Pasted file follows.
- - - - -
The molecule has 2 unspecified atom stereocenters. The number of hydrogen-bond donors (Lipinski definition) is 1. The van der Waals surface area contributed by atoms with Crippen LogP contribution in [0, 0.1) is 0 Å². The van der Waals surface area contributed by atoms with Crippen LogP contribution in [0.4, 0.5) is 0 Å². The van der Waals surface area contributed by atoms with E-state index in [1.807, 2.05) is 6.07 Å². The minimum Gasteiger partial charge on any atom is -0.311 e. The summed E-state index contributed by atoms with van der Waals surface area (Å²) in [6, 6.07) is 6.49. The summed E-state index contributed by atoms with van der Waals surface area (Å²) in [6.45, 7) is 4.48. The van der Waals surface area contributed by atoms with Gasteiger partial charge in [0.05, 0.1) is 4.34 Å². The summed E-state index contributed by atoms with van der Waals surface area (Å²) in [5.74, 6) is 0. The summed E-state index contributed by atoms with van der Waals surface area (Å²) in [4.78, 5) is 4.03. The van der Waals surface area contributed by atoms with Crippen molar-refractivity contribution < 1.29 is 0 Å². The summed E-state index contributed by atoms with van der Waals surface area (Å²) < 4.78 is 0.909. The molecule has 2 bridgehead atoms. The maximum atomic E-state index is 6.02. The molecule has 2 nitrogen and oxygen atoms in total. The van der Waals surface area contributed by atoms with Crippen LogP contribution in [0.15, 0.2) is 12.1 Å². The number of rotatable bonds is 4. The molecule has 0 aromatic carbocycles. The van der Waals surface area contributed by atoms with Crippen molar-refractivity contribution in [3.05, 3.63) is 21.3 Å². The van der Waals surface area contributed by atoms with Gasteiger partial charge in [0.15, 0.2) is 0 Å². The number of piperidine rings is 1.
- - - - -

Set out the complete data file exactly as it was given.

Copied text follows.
The molecule has 2 unspecified atom stereocenters. The number of hydrogen-bond donors (Lipinski definition) is 1. The van der Waals surface area contributed by atoms with Crippen LogP contribution in [0, 0.1) is 0 Å². The van der Waals surface area contributed by atoms with Crippen LogP contribution in [0.4, 0.5) is 0 Å². The van der Waals surface area contributed by atoms with E-state index in [1.807, 2.05) is 6.07 Å². The minimum Gasteiger partial charge on any atom is -0.311 e. The summed E-state index contributed by atoms with van der Waals surface area (Å²) in [6, 6.07) is 6.49. The summed E-state index contributed by atoms with van der Waals surface area (Å²) in [6.45, 7) is 4.48. The van der Waals surface area contributed by atoms with Gasteiger partial charge in [0.05, 0.1) is 4.34 Å². The summed E-state index contributed by atoms with van der Waals surface area (Å²) in [5.74, 6) is 0. The summed E-state index contributed by atoms with van der Waals surface area (Å²) in [4.78, 5) is 4.03. The van der Waals surface area contributed by atoms with Crippen molar-refractivity contribution < 1.29 is 0 Å². The summed E-state index contributed by atoms with van der Waals surface area (Å²) < 4.78 is 0.909. The molecule has 2 bridgehead atoms. The maximum atomic E-state index is 6.02. The molecule has 2 nitrogen and oxygen atoms in total. The van der Waals surface area contributed by atoms with Crippen LogP contribution in [0.15, 0.2) is 12.1 Å². The number of rotatable bonds is 4. The molecule has 0 aromatic carbocycles. The van der Waals surface area contributed by atoms with Crippen molar-refractivity contribution in [3.05, 3.63) is 21.3 Å². The van der Waals surface area contributed by atoms with Gasteiger partial charge in [0.15, 0.2) is 0 Å². The number of piperidine rings is 1.